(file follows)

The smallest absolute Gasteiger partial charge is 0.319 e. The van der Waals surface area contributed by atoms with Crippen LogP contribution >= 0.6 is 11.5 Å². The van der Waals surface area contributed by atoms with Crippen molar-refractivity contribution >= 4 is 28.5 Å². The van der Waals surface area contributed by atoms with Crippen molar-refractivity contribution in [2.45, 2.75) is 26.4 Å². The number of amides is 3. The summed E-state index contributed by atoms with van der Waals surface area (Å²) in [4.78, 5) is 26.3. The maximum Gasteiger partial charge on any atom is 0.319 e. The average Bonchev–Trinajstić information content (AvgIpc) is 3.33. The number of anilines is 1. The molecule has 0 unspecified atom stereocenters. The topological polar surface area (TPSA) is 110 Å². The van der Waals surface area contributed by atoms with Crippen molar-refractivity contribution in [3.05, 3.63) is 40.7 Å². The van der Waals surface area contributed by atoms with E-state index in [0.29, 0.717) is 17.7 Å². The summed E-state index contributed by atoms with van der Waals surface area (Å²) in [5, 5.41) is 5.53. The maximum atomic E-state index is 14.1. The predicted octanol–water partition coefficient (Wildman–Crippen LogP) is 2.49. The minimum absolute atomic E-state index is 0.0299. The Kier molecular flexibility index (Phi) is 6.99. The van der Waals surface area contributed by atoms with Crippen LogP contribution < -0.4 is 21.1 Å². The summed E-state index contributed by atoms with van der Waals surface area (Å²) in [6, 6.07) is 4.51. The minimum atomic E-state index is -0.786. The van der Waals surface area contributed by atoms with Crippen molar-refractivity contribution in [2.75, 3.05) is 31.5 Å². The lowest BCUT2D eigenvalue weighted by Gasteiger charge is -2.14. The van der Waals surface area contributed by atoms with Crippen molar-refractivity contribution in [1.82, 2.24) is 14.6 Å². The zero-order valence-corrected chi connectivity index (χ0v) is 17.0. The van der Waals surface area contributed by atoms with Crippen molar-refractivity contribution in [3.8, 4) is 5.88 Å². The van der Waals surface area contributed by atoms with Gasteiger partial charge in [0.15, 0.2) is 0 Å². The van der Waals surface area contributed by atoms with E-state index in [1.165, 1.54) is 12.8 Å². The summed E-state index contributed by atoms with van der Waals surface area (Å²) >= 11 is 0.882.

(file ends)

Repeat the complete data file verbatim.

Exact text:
The smallest absolute Gasteiger partial charge is 0.319 e. The van der Waals surface area contributed by atoms with Crippen LogP contribution >= 0.6 is 11.5 Å². The van der Waals surface area contributed by atoms with Crippen molar-refractivity contribution >= 4 is 28.5 Å². The van der Waals surface area contributed by atoms with Crippen molar-refractivity contribution in [2.45, 2.75) is 26.4 Å². The number of amides is 3. The summed E-state index contributed by atoms with van der Waals surface area (Å²) in [4.78, 5) is 26.3. The maximum Gasteiger partial charge on any atom is 0.319 e. The average Bonchev–Trinajstić information content (AvgIpc) is 3.33. The number of anilines is 1. The molecule has 0 unspecified atom stereocenters. The topological polar surface area (TPSA) is 110 Å². The van der Waals surface area contributed by atoms with Crippen molar-refractivity contribution in [3.05, 3.63) is 40.7 Å². The van der Waals surface area contributed by atoms with E-state index in [0.29, 0.717) is 17.7 Å². The summed E-state index contributed by atoms with van der Waals surface area (Å²) in [5, 5.41) is 5.53. The maximum atomic E-state index is 14.1. The predicted octanol–water partition coefficient (Wildman–Crippen LogP) is 2.49. The minimum absolute atomic E-state index is 0.0299. The Kier molecular flexibility index (Phi) is 6.99. The van der Waals surface area contributed by atoms with Crippen LogP contribution < -0.4 is 21.1 Å². The summed E-state index contributed by atoms with van der Waals surface area (Å²) in [6, 6.07) is 4.51. The minimum atomic E-state index is -0.786. The van der Waals surface area contributed by atoms with Crippen molar-refractivity contribution in [2.75, 3.05) is 31.5 Å². The lowest BCUT2D eigenvalue weighted by Gasteiger charge is -2.14. The van der Waals surface area contributed by atoms with Crippen molar-refractivity contribution in [1.82, 2.24) is 14.6 Å². The zero-order valence-corrected chi connectivity index (χ0v) is 17.0. The van der Waals surface area contributed by atoms with Crippen molar-refractivity contribution in [3.8, 4) is 5.88 Å². The van der Waals surface area contributed by atoms with Gasteiger partial charge in [0.15, 0.2) is 0 Å². The van der Waals surface area contributed by atoms with E-state index in [1.165, 1.54) is 12.8 Å². The summed E-state index contributed by atoms with van der Waals surface area (Å²) >= 11 is 0.882.